It's been quiet around here--too quiet. Mostly because I've done nothing at all of any interest in the past month or more, but nevertheless. What to do, what to do . . . how about a link to this positively Balzacian account of the intrigues surrounding Peru's battle with Yale University over artifacts taken by the school as part of its excavations at Machu Picchu back in the day. The cast of characters, and their varied interests, make for a far more gripping story than I ever suspected back when I first learned of the dispute a year or two ago. The article starts a little slow, but draws you in quickly after that, leading to a brilliant if cynical conclusion that I won't spoil for you. I had hoped that Donn Zaretsky would be on this one, but I'm sad to say that the Art Law Blog notes the article only briefly while announcing a little summer break. Perhaps later, then; for if I'm not mistaken, while the article takes a more jaundiced look at cultural property and heritage than one usually sees, at least openly expressed, it never quite gets around to articulating any sort of convincing legal defense that Yale might employ in the face of what seem like compelling Peruvian arguments. One can acknowledge that Peru's stance might be the product of a perfect storm of less than pure motives; but that doesn't shake their case. Good reading, in any event.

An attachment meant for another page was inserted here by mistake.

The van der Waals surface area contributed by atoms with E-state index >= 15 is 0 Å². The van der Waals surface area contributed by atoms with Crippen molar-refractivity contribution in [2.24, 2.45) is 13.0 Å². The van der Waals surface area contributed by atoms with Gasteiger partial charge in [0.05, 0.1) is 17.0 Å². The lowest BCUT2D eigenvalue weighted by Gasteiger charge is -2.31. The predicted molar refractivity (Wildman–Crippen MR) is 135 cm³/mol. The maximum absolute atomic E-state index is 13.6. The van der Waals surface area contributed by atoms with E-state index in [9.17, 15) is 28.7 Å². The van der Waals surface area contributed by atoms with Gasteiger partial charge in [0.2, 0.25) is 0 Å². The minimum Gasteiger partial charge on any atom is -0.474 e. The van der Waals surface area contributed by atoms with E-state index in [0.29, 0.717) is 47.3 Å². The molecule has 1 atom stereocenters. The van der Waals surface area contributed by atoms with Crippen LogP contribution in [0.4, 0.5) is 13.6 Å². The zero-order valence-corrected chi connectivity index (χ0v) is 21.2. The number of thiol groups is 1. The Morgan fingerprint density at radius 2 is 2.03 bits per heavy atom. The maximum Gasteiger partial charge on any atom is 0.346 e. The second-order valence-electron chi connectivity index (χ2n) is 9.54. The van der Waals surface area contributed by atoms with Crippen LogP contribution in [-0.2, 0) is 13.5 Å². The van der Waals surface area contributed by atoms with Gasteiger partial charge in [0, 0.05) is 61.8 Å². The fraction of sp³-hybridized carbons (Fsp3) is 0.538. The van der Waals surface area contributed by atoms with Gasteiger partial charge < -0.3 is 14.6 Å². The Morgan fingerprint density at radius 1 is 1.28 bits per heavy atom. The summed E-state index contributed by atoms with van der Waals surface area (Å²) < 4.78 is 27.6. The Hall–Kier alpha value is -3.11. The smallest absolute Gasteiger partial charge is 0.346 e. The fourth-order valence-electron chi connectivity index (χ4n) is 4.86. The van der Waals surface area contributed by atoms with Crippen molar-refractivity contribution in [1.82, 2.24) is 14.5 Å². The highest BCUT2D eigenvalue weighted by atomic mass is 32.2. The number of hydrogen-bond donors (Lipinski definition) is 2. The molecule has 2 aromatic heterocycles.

Hm, I have a bunch of slightly cranky responses to various things out on the blogs in recent weeks floating through my head. I'll try to get them up sooner or later.